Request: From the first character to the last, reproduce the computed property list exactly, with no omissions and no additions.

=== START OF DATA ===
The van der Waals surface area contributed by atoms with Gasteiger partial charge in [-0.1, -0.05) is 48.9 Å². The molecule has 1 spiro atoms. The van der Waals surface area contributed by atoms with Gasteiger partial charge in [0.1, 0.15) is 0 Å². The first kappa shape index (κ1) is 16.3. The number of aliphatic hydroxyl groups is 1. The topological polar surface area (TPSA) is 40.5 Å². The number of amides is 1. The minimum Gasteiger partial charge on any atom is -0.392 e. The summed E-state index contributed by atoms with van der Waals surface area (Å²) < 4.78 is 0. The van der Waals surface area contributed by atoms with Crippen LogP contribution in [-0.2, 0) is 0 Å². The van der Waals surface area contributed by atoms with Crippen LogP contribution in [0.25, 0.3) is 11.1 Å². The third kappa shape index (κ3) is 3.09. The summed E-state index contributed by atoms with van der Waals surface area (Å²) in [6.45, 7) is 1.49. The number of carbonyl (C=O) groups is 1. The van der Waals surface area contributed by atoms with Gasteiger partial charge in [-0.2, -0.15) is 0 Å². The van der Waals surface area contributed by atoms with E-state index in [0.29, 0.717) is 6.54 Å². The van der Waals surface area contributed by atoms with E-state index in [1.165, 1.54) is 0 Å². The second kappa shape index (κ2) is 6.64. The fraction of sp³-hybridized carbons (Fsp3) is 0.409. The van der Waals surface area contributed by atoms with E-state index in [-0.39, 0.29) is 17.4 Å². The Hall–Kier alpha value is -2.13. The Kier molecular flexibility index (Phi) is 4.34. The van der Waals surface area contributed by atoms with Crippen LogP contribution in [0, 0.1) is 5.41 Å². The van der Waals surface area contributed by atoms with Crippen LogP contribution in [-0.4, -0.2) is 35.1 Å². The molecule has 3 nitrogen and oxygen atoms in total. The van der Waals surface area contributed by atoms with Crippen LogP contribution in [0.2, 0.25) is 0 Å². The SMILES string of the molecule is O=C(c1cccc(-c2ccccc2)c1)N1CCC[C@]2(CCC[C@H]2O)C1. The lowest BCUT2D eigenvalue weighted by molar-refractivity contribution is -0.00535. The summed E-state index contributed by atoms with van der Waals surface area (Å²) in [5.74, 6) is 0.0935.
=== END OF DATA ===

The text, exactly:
The van der Waals surface area contributed by atoms with Gasteiger partial charge in [-0.1, -0.05) is 48.9 Å². The molecule has 1 spiro atoms. The van der Waals surface area contributed by atoms with Gasteiger partial charge in [0.1, 0.15) is 0 Å². The first kappa shape index (κ1) is 16.3. The number of aliphatic hydroxyl groups is 1. The topological polar surface area (TPSA) is 40.5 Å². The number of amides is 1. The minimum Gasteiger partial charge on any atom is -0.392 e. The summed E-state index contributed by atoms with van der Waals surface area (Å²) < 4.78 is 0. The van der Waals surface area contributed by atoms with Crippen LogP contribution in [-0.2, 0) is 0 Å². The van der Waals surface area contributed by atoms with Crippen LogP contribution in [0.25, 0.3) is 11.1 Å². The third kappa shape index (κ3) is 3.09. The summed E-state index contributed by atoms with van der Waals surface area (Å²) in [6.45, 7) is 1.49. The number of carbonyl (C=O) groups is 1. The van der Waals surface area contributed by atoms with Gasteiger partial charge in [-0.2, -0.15) is 0 Å². The van der Waals surface area contributed by atoms with E-state index in [0.29, 0.717) is 6.54 Å². The van der Waals surface area contributed by atoms with E-state index in [1.165, 1.54) is 0 Å². The second kappa shape index (κ2) is 6.64. The fraction of sp³-hybridized carbons (Fsp3) is 0.409. The van der Waals surface area contributed by atoms with E-state index in [-0.39, 0.29) is 17.4 Å². The Hall–Kier alpha value is -2.13. The Kier molecular flexibility index (Phi) is 4.34. The van der Waals surface area contributed by atoms with Crippen LogP contribution in [0, 0.1) is 5.41 Å². The van der Waals surface area contributed by atoms with Crippen LogP contribution in [-0.4, -0.2) is 35.1 Å². The molecule has 3 nitrogen and oxygen atoms in total. The van der Waals surface area contributed by atoms with Crippen LogP contribution in [0.2, 0.25) is 0 Å². The SMILES string of the molecule is O=C(c1cccc(-c2ccccc2)c1)N1CCC[C@]2(CCC[C@H]2O)C1. The lowest BCUT2D eigenvalue weighted by molar-refractivity contribution is -0.00535. The summed E-state index contributed by atoms with van der Waals surface area (Å²) in [5.74, 6) is 0.0935.